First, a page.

Istanbul: A top Turkish official on Friday accused the United States of "standing up for savages" by not immediately handing over a US-based Muslim cleric who the government claims orchestrated last week's failed coup.
Speaking in Washington, President Barack Obama said there was a legal process for extradition and encouraged Turkey to present evidence.
In a sign of increasing tension, Turkey said it was dispatching its justice and interior ministers to the United States next week to push for the extradition of the cleric, Fethullah Gulen.
The two Nato countries are allies in the fight against the Islamic State group; American military jets have been flying missions against extremists in Iraq and Syria out of the Turkish air base at Incirlik.
US officials said Friday that electric power was restored to the Incirlik base, which had been operating on a backup generator since July 16, when power was shut off at all military bases in Turkey following the failed coup.
Meanwhile, Turkey's prime minister, Binali Yildirim, warned that coup plotters still at large might stage attacks, saying there is "a remote chance some madmen might take action, acting out of a sense of revenge and defeat."
Turkey has launched a sweeping crackdown following the failed 15 July insurrection, declaring a three-month state of emergency and detaining or dismissing tens of thousands of people in the military and other state institutions.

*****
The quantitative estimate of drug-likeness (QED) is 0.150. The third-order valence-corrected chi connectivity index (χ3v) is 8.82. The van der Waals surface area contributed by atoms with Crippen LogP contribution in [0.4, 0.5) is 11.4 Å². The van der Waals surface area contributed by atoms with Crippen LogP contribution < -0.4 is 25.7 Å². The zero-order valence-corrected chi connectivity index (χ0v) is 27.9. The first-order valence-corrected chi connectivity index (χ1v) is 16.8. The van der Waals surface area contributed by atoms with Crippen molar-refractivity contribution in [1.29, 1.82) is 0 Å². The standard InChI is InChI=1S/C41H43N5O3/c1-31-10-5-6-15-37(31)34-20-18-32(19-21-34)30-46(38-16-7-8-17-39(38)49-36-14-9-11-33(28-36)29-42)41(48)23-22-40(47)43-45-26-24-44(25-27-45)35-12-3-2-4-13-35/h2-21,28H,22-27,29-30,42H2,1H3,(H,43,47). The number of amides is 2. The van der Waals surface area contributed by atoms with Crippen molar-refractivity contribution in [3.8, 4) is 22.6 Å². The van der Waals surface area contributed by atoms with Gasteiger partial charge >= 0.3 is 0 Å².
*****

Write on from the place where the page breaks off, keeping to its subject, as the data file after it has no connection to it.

In the latest measures, the government revoked nearly 11,000 passports and detained 283 members of the presidential guard, the state-run Anadolu news agency reported.
Turkey alleges that the coup attempt by some military units was conceived by Gulen, who has lived in self-imposed exile in Pennsylvania since the late 1990s. Gulen has denied any prior knowledge of the coup attempt.
Yildirim criticized the United States for failing to hand over the cleric, a former ally of President Recep Tayyip Erdogan, Turkey's most dominant political figure for more than a decade.
"Stop standing up for savages who run over citizens with tanks, who strafe people from land and the air," Yildirim
Some Turks, possibly influenced by traditional mistrust of US policy in the region, have speculated that the United States is protecting Gulen and knew about the plot to overthrow the Turkish government.
In his comments today, Obama said any reports that the United States had previous knowledge of the coup attempt or has been anything other than supportive of Turkey's government are "unequivocally false."